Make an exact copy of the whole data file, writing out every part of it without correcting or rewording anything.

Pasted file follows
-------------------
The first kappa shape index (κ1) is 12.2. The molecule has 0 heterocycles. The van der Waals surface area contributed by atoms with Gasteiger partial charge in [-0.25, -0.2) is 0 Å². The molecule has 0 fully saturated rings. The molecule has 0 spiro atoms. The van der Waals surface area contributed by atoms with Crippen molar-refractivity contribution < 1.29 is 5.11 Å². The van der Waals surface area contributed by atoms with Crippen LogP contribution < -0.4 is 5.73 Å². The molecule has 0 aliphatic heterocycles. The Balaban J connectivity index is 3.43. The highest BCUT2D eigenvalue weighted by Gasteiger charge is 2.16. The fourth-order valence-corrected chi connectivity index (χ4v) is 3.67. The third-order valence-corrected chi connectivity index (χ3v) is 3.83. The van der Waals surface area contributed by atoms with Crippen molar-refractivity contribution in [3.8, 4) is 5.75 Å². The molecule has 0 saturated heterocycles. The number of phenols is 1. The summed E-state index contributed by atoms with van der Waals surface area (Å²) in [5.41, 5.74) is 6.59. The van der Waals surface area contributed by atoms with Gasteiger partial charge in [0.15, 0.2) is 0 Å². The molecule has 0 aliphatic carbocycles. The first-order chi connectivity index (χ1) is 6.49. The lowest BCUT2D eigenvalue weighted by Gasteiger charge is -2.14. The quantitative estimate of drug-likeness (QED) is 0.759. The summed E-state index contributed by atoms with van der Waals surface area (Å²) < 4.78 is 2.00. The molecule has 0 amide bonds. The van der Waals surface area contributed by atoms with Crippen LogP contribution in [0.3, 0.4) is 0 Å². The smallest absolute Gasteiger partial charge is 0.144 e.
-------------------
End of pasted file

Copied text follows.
The first kappa shape index (κ1) is 12.2. The molecule has 0 heterocycles. The van der Waals surface area contributed by atoms with Gasteiger partial charge in [-0.25, -0.2) is 0 Å². The molecule has 0 fully saturated rings. The molecule has 0 spiro atoms. The van der Waals surface area contributed by atoms with Crippen molar-refractivity contribution < 1.29 is 5.11 Å². The van der Waals surface area contributed by atoms with Crippen LogP contribution < -0.4 is 5.73 Å². The molecule has 0 aliphatic heterocycles. The Balaban J connectivity index is 3.43. The highest BCUT2D eigenvalue weighted by Gasteiger charge is 2.16. The fourth-order valence-corrected chi connectivity index (χ4v) is 3.67. The third-order valence-corrected chi connectivity index (χ3v) is 3.83. The van der Waals surface area contributed by atoms with Crippen molar-refractivity contribution in [3.8, 4) is 5.75 Å². The molecule has 0 saturated heterocycles. The number of phenols is 1. The summed E-state index contributed by atoms with van der Waals surface area (Å²) in [5.41, 5.74) is 6.59. The van der Waals surface area contributed by atoms with Gasteiger partial charge in [0.15, 0.2) is 0 Å². The molecule has 0 aliphatic carbocycles. The first-order chi connectivity index (χ1) is 6.49. The lowest BCUT2D eigenvalue weighted by Gasteiger charge is -2.14. The quantitative estimate of drug-likeness (QED) is 0.759. The summed E-state index contributed by atoms with van der Waals surface area (Å²) < 4.78 is 2.00. The molecule has 0 amide bonds. The van der Waals surface area contributed by atoms with Crippen LogP contribution in [0.3, 0.4) is 0 Å². The smallest absolute Gasteiger partial charge is 0.144 e.